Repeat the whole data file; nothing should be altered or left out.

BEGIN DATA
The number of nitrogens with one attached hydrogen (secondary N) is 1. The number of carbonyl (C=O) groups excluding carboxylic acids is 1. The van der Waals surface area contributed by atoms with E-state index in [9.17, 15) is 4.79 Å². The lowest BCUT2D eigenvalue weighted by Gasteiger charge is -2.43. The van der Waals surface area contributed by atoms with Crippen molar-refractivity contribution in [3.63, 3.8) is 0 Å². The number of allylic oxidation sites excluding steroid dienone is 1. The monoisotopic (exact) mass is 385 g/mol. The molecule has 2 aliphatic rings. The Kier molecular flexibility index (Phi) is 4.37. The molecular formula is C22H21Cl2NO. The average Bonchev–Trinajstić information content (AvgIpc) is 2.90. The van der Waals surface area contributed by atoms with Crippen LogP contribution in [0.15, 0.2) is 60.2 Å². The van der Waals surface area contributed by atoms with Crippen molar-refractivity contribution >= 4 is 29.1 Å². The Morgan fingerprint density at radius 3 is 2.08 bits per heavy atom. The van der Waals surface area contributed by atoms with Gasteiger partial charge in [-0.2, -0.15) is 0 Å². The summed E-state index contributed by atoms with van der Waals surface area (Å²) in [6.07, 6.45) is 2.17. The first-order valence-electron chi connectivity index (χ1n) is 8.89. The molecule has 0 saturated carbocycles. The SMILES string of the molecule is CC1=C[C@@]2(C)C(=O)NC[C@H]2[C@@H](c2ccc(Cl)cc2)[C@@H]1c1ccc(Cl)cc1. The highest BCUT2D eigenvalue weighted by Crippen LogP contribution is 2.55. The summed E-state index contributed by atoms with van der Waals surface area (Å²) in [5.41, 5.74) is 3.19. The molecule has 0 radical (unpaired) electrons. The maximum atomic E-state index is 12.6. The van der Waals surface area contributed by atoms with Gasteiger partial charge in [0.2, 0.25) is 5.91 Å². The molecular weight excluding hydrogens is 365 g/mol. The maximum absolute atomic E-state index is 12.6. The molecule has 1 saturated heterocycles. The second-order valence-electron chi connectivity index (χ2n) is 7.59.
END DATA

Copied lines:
The number of nitrogens with one attached hydrogen (secondary N) is 1. The number of carbonyl (C=O) groups excluding carboxylic acids is 1. The van der Waals surface area contributed by atoms with E-state index in [9.17, 15) is 4.79 Å². The lowest BCUT2D eigenvalue weighted by Gasteiger charge is -2.43. The van der Waals surface area contributed by atoms with Crippen molar-refractivity contribution in [3.63, 3.8) is 0 Å². The number of allylic oxidation sites excluding steroid dienone is 1. The monoisotopic (exact) mass is 385 g/mol. The molecule has 2 aliphatic rings. The Kier molecular flexibility index (Phi) is 4.37. The molecular formula is C22H21Cl2NO. The average Bonchev–Trinajstić information content (AvgIpc) is 2.90. The van der Waals surface area contributed by atoms with Crippen LogP contribution in [0.15, 0.2) is 60.2 Å². The van der Waals surface area contributed by atoms with Crippen molar-refractivity contribution >= 4 is 29.1 Å². The Morgan fingerprint density at radius 3 is 2.08 bits per heavy atom. The van der Waals surface area contributed by atoms with Gasteiger partial charge in [-0.2, -0.15) is 0 Å². The summed E-state index contributed by atoms with van der Waals surface area (Å²) in [6.07, 6.45) is 2.17. The first-order valence-electron chi connectivity index (χ1n) is 8.89. The molecule has 0 saturated carbocycles. The SMILES string of the molecule is CC1=C[C@@]2(C)C(=O)NC[C@H]2[C@@H](c2ccc(Cl)cc2)[C@@H]1c1ccc(Cl)cc1. The highest BCUT2D eigenvalue weighted by Crippen LogP contribution is 2.55. The summed E-state index contributed by atoms with van der Waals surface area (Å²) in [5.41, 5.74) is 3.19. The molecule has 0 radical (unpaired) electrons. The maximum atomic E-state index is 12.6. The van der Waals surface area contributed by atoms with Gasteiger partial charge in [0.2, 0.25) is 5.91 Å². The molecular weight excluding hydrogens is 365 g/mol. The maximum absolute atomic E-state index is 12.6. The molecule has 1 saturated heterocycles. The second-order valence-electron chi connectivity index (χ2n) is 7.59.